FIGS. 2a shows cross-sectioned portions of an operating channel/insufflation port 210 with balloon 218 in a deflated state. In FIG. 2a, it is seen that dilator 211 is threadably engaged to port 210 by cooperative threading 211a, thereby allowing for the removal of dilator to expose operating channel 214 after implantation by simply unscrewing dilator 211 form port 210. Dilator 211 also defines a frustoconically shaped lumen 204 there in for receiving a guide wire therethrough. FIG. 2a also shows a single dual purpose inflation/insufflation lumen 299 within port 210, which defines an entrance port 299a, an inflation exit port 299b, and an insufflation exit port 299c, all in fluid communication therebetween, and which thereby provides a conduit both for the inflation of balloon 218 and the insufflation of the stomach. By the utilization of dual purpose inflation/insufflation lumen 299 in lieu of separate lumens as described in relation to assembly 100, the overall diameter of port 210 can be reduced relative to the size of the instrumentation to be used through port 210, thereby providing for a smaller diameter implantation and thus a less invasive overall procedure. The manner in which inflation/insufflation lumen 299 is utilized to provide for both inflation and insufflation will be discussed in relation to FIGS. 2b-c.

In FIG. 2b, dilator 211 has been removed from port 210, and sealing member 250 and inflation/insufflation tube 298 have been placed into their respective positions for sealing of the operating channel 214 and for inflation of balloon 218. As is seen in FIG. 2b, sealing member 250 defines a passageway 258 for receiving inflation/insufflation tube 298 therethrough and into entrance port 299a of inflation/insufflation lumen 299. Also in FIG. 2b, insufflation valve 240 has been attached to connector 298a for inflation/insufflation tube 298, and balloon 218 is shown being inflated by the supplying of gas out the end portion 298b of tube 298 and through inflation port 299b. In this configuration, plug 219 seals insufflation exit port 299c of lumen 299, thereby preventing insufflation and allowing for inflation of balloon 218 to occur.

In FIG. 2c, remotely operable instrument 50 has been placed in position for remote percutaneous operation, and inflation/insufflation tube 298 has been advanced into position for insufflation of the stomach. By so advancing tube 298, and portion 298b of tube 298 pushes plug 219 out of insufflation exit port 299c, thereby allowing for insufflation of the stomach through tube 298. At the same time, the advancing of tube 298 closes inflation port 299b, thereby sealing port 299b to cause balloon 218 to be maintained in an inflated state.

In FIG. 1d, remotely operable instrument 50 has been removed, insufflation valve 240 has been detached, and seal plugs 260 and 270 have been placed into operating channel 214 and connector 298a respectively, sealing access to and from the stomach. In this configuration, shoulder portion 261 of seal plug 260 also acts to maintain connector against sealing member 250, thereby maintaining inflation/insufflation tube 298 in position to seal portion 299b and keep balloon 218 in its inflated state.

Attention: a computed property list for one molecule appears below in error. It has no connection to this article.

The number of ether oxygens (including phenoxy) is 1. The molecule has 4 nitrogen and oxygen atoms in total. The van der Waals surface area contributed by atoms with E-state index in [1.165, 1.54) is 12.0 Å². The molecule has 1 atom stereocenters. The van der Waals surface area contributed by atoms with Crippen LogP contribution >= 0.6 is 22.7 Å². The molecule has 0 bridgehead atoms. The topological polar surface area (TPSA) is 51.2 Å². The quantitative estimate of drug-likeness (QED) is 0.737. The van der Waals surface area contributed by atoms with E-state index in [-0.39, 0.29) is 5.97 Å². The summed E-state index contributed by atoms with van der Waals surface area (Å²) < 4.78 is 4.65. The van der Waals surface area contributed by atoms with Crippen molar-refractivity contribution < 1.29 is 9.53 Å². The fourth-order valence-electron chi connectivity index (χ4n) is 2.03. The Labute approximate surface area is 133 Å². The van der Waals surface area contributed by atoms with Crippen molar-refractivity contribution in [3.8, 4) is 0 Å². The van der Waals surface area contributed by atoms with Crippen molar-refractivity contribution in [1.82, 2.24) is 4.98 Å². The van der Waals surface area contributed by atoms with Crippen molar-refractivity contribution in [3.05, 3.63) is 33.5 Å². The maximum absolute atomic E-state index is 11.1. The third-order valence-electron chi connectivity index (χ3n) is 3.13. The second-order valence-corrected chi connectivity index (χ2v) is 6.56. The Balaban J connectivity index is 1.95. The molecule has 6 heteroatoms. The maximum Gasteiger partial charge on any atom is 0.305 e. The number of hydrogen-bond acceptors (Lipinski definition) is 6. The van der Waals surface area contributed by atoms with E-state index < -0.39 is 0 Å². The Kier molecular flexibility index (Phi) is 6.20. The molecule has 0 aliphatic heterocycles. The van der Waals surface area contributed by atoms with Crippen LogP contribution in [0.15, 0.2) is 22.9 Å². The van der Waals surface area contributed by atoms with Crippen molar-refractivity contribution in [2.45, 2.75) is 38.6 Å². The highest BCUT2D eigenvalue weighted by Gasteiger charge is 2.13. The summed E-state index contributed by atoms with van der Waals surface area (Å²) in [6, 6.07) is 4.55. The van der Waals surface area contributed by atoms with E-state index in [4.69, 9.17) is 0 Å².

While the invention has been illustrated and described in detail in the drawings and foregoing description, the same is to be considered as illustrative and not restrictive in character, it being understood that only the preferred embodiment has been shown and described and that all changes and modifications that come within the spirit of the invention are desired to be protected.

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Referenced by
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Classifications
U.S. Classification604/26, 604/174
International ClassificationA61M13/00, A61B17/22, A61B17/34, A61M25/00, A61B17/00, A61J15/00, A61B17/115, A61M39/02, A61B17/30
Cooperative ClassificationA61J15/0042, A61J15/0019, A61J15/0015, A61J15/0092, A61J15/0061, A61J15/0007, A61B17/3498, A61B17/00, A61M13/003, A61B17/3474, A61B2017/3486, A61M39/02, A61B2018/00553, A61M2202/0225, A61B17/3421, A61B17/3462, A61B2017/22077, A61M25/007, A61B17/115
European ClassificationA61M25/00T10C, A61B17/34G4, A61B17/115, A61B17/34V, A61B17/00, A61M39/02
Legal Events
DateCodeEventDescription
May 17, 2011ASAssignment
Free format text: ASSIGNMENT OF ASSIGNORS INTEREST;ASSIGNORS:COOK INCORPORATED;WILSON-COOK MEDICAL INCORPORATED;VANCEPRODUCTS INCORPORATED;AND OTHERS;SIGNING DATES FROM 20110315 TO 20110322;REEL/FRAME:026287/0923
Owner name: COOK MEDICAL TECHNOLOGIES LLC, INDIANA
Jan 13, 2005FPAYFee payment
Year of fee payment: 12
Jan 10, 2001FPAYFee payment
Year of fee payment: 8
Sep 30, 1996FPAYFee payment
Year of fee payment: 4
Oct 24, 1995CCCertificate of correction
Jun 2, 1992ASAssignment
Owner name: WILSON-COOK MEDICAL INC. A CORP. OF NORTH CAROLI
Free format text: ASSIGNMENT OF ASSIGNORS INTEREST.;ASSIGNORS:FILIPI, CHARLES J.;DEMEESTER, THOMAS R.;GIBBS, REBECCA C.;AND OTHERS;REEL/FRAME:006139/0039
Effective date: 19920513